In essence, the court is ordering production of the information contained within the CMVC and RCS systems without granting SCO complete access at this time. These systems allegedly contain source code that is outside the scope of the present litigation. Such code is used by IBM during their normal course of business and would not be relevant to the present dispute. Therefore, due to IBM's business interests the court DENIES SCO's request for complete access to the systems at this time. However, if IBM fails to provide ALL AIX and Dynix information, the court will order IBM to allow SCO unfettered access to the CMVC and RCS systems. This production is also to include the approximately "two billion lines of code" as represented by IBM in addition to any other code that is found in the CMVC and RCS systems relating to AIX and Dynix. IBM's Mem. in Opp. p. 7.

IBM is also hereby further ORDERED to file an affidavit specifying the efforts it took to deliver the code from the CMVC and RCS systems. Included in this affidavit should be an attestation to the percentage of AIX and Dynix information found and provided from the CMVC and RCS systems. By requiring this, the court seeks to circumvent future complaints by SCO alleging that IBM failed to provide all CMVC and RCS information.

The good faith efforts of both parties will be necessary in

10

facilitating the production of such a large amount of source code. The foundation of our legal system depends in part upon the cooperation of adversaries who are required by the civil rules to provide information essential in "secur[ing] the just, speedy, and inexpensive determination of every action." Fed. R. Civ. P. 1. Unfortunately though, this standard is often abandoned perhaps in part due to the aggressive adversarial nature of litigation and the large amounts of money involved. Although counsel are expected to protect their client's interests and guard against excessive burdens, such efforts should be tempered with candid cooperation between adversaries. In an ideal world, cooperation would lead to a streamlined discovery process whereby the fact finder could quickly resolve the ultimate issues found in disputes. Such a situation promotes efficient disposition of litigation, which is generally a good thing. Doubtless as the parties are well aware, all cases do not exist in the ideal world. However, this does not excuse counsel from striving to meet this standard.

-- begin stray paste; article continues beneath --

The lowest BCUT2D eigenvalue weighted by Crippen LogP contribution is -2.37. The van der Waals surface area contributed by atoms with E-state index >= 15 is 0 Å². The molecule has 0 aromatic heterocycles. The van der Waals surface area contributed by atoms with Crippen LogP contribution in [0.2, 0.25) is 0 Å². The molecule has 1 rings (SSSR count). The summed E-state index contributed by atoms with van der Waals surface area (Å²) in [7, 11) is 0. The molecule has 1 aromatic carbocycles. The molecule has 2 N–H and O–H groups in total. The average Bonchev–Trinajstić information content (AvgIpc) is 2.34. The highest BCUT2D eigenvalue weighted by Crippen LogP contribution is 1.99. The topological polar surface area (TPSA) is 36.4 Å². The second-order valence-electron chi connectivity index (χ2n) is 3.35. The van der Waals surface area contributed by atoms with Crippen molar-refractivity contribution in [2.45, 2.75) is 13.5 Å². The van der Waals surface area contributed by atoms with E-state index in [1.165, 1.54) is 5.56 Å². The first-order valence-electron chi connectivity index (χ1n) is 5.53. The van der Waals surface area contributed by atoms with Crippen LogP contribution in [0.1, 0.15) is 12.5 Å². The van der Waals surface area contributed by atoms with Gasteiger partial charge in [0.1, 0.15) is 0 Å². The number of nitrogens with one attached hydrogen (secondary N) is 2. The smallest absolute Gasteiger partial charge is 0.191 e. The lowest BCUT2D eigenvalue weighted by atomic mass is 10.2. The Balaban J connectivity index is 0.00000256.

There have been abundant accusations of stonewalling in this case by both parties. While the court assumes the good faith of all litigants before it, the court, nevertheless, urges both sides to renew their efforts in cooperating with each other. Ultimately, it will be up to the fact finder to resolve the disputes in this case. However, it is important that the

11

adversarial process, as contentious as it may be, not prevent the fact finder from having the right information to resolve the issues in this case.

Finally, the court wishes to note the importance of the code to both parties. SCO has much to gain by showing that any so called homegrown code allegedly within the purview of the contract ended up in Linux. In equal respect, IBM's case will be strengthened tenfold if IBM can show that notwithstanding possible contract protections, homegrown code provided no basis for the code that IBM eventually contributed to Linux. Both sides in this dispute are on the offensive and defensive much like the versatile two-way players from football's storied past. 2 The production of the code, per se, or the evidence it leads to will not only assist the trier of fact but will help both parties adequately prepare their cases. This dual importance is another element which contributes to the court's decision requiring IBM to produce additional source code.

12

B. Documents From Top Level Management

At a hearing held on October 19, 2004, the court ordered both parties to prepare and exchange privilege logs. See Docket no. 327; Order dated October 20, 2004. Additionally, IBM was specifically ordered to "provide affidavits from the Board of Directors, Mr. Palmisano and Mr. Wladawsky-Berger regarding production of all non-privileged documents pertaining to IBM's Linux strategy." Id. p. 1.

On December 23, 2004, SCO filed a Renewed Motion to Compel asking this court to compel IBM to "respond completely and properly to SCO's discovery regarding the files of IBM's executive management and . . . discovery regarding SCO's Rule 30(b)(6) depositions of IBM. SCO's Renewed Motion, p. 2, docket no. 366.

Judge Kimball granted a stipulated extension to IBM allowing them to file their opposition on February 4, 2005. SCO will likely file a reply if they so choose shortly thereafter.

Accordingly, the court finds it necessary to postpone a decision regarding the production of documents from top level management. However, the court HEREBY ORDERS both parties to submit privilege logs and any objections to the opposing parties' privilege logs to the court. These are to be provided to the court within 30 days from the entry of this order. Following

13

briefing, the court will hold a hearing regarding the issues involved in SCO's motion including those concerning the Rule 30(b)(6) depositions.

C. Answers To Interrogatories

SCO requests further answers to Interrogatory 5. See SCO's Mem. in Reply p. 6. Interrogatory 5 seeks "the identities of 'IBM or Sequent personnel that work or worked on developing source code, derivative works, modifications or methods for AIX, Dynix and Linux, specifying for each person their precise contributions to each.'" Id. p. 7 (emphasis in original).